March 14, 2014
Air Force Academy: Ad-Verse to Scripture?
The hot seat just got hotter for Air Force officials at today's House Armed Services hearing. With the backdrop of Scripture scrubbing and Christian harassment at the branch's Academy, a routine budget debate turned into a fireworks display over the Air Force's growing hostility towards faith in the ranks. Air Force Secretary Deborah Lee James and Air Force Chief of Staff General Mark Walsh were originally scheduled to talk about branch spending until conservatives intervened, demanding a detailed explanation of the events that unfolded at the Academy. Representatives from Doug Lamborn (R-Colo.) to Democrat Mike McIntyre (N.C.) took turns grilling the duo on the incident, which ultimately resulted in a cadet erasing Bible verses from his dorm whiteboard.
Congressman Randy Forbes (R-Va.) pressed the pair on "what other inspirational quotes cadets have been forced to remove from their personal whiteboards other than verses from the Bible." Secondly, he said, "I want to point out this to you, General. When you come in my office, I chair the Sea Power Subcommittee, [and] over the door you walk through I have our national motto engraved 'In God We Trust'.... How [is that] any different from this cadet placing his own personal message over his own personal whiteboard? And how is this offensive to leadership principles?"
Reps. Joe Wilson (R-S.C.) and Michael Turner (R-Ohio) echoed Forbes's concerns, urging James and Walsh to "make every effort to promote and preserve religious liberty for our service members." For Congressman Lamborn, the incident is personal. "The Air Force Academy is in my district, and like Rep. Forbes, I'm very disturbed by what happened with this cadet. I think it's a suppression of religious rights, and I'm going to ask you in a minute about funding cuts at the Air Force Academy -- and I want to defend the academy, but my job has been, frankly, made a little bit harder because of that."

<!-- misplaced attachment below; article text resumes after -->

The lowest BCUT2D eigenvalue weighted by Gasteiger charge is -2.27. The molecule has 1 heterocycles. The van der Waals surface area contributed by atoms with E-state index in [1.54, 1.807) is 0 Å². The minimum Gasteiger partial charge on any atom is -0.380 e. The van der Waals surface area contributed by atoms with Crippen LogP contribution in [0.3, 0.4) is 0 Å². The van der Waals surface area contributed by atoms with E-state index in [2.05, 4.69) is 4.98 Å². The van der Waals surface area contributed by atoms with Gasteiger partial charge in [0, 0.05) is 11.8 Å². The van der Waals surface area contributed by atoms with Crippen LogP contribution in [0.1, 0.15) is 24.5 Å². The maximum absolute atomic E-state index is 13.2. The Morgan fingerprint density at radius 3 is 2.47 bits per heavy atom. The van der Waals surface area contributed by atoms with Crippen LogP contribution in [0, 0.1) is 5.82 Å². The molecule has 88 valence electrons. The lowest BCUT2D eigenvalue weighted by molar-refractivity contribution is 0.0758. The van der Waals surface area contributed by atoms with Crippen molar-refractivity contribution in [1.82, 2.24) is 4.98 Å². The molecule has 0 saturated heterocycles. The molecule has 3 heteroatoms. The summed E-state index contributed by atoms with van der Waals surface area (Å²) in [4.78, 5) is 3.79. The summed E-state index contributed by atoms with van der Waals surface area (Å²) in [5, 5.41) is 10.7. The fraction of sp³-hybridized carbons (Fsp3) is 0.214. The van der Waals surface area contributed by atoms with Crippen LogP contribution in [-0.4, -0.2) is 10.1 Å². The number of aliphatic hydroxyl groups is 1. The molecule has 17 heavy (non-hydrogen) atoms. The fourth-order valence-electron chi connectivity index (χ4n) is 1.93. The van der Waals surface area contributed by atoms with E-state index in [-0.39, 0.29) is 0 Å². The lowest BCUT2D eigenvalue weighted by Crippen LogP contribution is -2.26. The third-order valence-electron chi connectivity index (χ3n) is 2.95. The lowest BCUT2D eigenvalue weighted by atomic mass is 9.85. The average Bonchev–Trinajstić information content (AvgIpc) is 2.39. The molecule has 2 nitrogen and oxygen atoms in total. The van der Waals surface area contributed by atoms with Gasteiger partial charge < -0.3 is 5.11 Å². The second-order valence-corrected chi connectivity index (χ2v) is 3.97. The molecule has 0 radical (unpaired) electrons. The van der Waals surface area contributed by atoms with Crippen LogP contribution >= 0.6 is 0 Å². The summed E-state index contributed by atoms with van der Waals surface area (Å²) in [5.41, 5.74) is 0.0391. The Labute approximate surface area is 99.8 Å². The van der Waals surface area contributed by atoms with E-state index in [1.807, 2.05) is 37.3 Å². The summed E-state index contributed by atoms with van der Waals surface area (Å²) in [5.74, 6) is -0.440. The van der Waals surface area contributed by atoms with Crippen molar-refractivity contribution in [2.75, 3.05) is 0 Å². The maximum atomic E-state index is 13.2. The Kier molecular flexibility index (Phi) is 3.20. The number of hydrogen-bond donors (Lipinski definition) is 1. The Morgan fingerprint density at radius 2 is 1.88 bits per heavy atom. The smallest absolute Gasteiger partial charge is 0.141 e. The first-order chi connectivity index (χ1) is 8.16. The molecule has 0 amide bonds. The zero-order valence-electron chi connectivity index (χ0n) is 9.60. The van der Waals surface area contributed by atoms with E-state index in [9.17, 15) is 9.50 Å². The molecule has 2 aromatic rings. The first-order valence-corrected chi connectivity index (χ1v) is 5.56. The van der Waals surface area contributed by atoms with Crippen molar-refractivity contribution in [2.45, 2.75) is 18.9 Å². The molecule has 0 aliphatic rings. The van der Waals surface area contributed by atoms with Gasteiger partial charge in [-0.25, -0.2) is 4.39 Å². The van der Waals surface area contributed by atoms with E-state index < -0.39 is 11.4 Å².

Things got even more heated when Rep. John Fleming (R-La.) brought up today's breaking story from Fox News that an Alabama Air Force Base had banned Gideon Bibles. Secretary James said she was "not familiar with the specifics" and reiterated the policy of balancing freedoms. Gen. Welsh explained that he and his wife ran a program called "Teens Encounter Christ" and said there were people in the Air Force that would disagree that there's religious persecution at the Academy. He explained he would not rush to judgment, but rather dispassionately look at the facts. Gen Welsh said that he'd be happy to tell Fleming what they've been doing on this issue and said, the "single biggest frustration I've had in this job is the perception that somehow there is religious persecution in the United States Air Force. It is not true," he insisted. "We have incidents like everybody, [and] we investigate every one of them. We've asked every chaplain in our Air Force if they know of these cases, [and] they say no... There's a perception here that we're in a battle between two sets of advocacy groups." Congressman Fleming asked if the General if he was familiar with FRC's "Clear and Present Danger" publication. Gen. Welsh said he was.
The problems, Fleming said, are getting worse -- not better. Hopefully, with the help of these Members of Congress demanding answers, that's about to change. Join them in speaking up for the Air Force's cadets by signing our petition here!
The Fix Is in for U.S. Docs